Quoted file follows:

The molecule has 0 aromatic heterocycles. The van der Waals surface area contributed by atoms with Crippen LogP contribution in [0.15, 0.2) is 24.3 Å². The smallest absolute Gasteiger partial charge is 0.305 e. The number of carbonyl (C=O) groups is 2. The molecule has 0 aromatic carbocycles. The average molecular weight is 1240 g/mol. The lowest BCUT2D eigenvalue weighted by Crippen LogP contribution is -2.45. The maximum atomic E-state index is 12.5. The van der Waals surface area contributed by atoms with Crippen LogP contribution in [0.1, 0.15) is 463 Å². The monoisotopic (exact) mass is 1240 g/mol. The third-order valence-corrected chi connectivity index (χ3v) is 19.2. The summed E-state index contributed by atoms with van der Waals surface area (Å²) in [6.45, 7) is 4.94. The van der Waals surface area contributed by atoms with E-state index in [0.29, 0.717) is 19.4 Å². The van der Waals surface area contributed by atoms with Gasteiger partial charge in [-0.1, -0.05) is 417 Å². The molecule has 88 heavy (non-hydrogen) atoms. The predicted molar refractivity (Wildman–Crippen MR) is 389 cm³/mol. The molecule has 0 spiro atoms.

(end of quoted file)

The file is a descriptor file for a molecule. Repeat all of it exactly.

The molecule has 0 aromatic heterocycles. The van der Waals surface area contributed by atoms with Crippen LogP contribution in [0.15, 0.2) is 24.3 Å². The smallest absolute Gasteiger partial charge is 0.305 e. The number of carbonyl (C=O) groups is 2. The molecule has 0 aromatic carbocycles. The average molecular weight is 1240 g/mol. The lowest BCUT2D eigenvalue weighted by Crippen LogP contribution is -2.45. The maximum atomic E-state index is 12.5. The van der Waals surface area contributed by atoms with Crippen LogP contribution in [0.1, 0.15) is 463 Å². The monoisotopic (exact) mass is 1240 g/mol. The third-order valence-corrected chi connectivity index (χ3v) is 19.2. The summed E-state index contributed by atoms with van der Waals surface area (Å²) in [6.45, 7) is 4.94. The van der Waals surface area contributed by atoms with E-state index in [0.29, 0.717) is 19.4 Å². The van der Waals surface area contributed by atoms with Gasteiger partial charge in [-0.1, -0.05) is 417 Å². The molecule has 88 heavy (non-hydrogen) atoms. The predicted molar refractivity (Wildman–Crippen MR) is 389 cm³/mol. The molecule has 0 spiro atoms.